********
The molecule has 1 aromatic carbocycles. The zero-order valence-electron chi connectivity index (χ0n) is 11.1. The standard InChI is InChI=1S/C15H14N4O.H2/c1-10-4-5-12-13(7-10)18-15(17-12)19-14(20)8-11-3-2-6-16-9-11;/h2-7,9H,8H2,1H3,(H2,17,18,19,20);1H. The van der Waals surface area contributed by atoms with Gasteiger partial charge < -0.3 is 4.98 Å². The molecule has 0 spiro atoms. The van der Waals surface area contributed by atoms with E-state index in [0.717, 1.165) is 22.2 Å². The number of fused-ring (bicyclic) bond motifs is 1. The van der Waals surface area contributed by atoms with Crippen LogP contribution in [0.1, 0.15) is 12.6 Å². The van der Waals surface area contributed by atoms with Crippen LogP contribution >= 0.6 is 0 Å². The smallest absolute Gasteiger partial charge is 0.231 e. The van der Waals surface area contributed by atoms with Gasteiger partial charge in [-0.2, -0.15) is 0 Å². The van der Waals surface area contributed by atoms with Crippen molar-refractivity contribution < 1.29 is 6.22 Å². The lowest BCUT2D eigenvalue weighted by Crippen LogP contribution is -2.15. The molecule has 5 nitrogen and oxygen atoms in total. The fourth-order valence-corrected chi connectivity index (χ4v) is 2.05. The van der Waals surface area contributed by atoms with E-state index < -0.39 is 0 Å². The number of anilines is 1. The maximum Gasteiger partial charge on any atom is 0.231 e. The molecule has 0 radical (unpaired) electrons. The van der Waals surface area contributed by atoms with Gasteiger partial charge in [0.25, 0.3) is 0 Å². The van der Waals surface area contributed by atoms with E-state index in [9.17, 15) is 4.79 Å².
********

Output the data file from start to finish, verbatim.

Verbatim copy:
The molecule has 1 aromatic carbocycles. The zero-order valence-electron chi connectivity index (χ0n) is 11.1. The standard InChI is InChI=1S/C15H14N4O.H2/c1-10-4-5-12-13(7-10)18-15(17-12)19-14(20)8-11-3-2-6-16-9-11;/h2-7,9H,8H2,1H3,(H2,17,18,19,20);1H. The van der Waals surface area contributed by atoms with Gasteiger partial charge < -0.3 is 4.98 Å². The molecule has 0 spiro atoms. The van der Waals surface area contributed by atoms with E-state index in [0.717, 1.165) is 22.2 Å². The number of fused-ring (bicyclic) bond motifs is 1. The van der Waals surface area contributed by atoms with Crippen LogP contribution in [0.1, 0.15) is 12.6 Å². The van der Waals surface area contributed by atoms with Crippen LogP contribution >= 0.6 is 0 Å². The smallest absolute Gasteiger partial charge is 0.231 e. The van der Waals surface area contributed by atoms with Gasteiger partial charge in [-0.2, -0.15) is 0 Å². The van der Waals surface area contributed by atoms with Crippen molar-refractivity contribution < 1.29 is 6.22 Å². The lowest BCUT2D eigenvalue weighted by Crippen LogP contribution is -2.15. The molecule has 5 nitrogen and oxygen atoms in total. The fourth-order valence-corrected chi connectivity index (χ4v) is 2.05. The van der Waals surface area contributed by atoms with E-state index < -0.39 is 0 Å². The number of anilines is 1. The maximum Gasteiger partial charge on any atom is 0.231 e. The molecule has 0 radical (unpaired) electrons. The van der Waals surface area contributed by atoms with Gasteiger partial charge in [0.25, 0.3) is 0 Å². The van der Waals surface area contributed by atoms with E-state index in [9.17, 15) is 4.79 Å².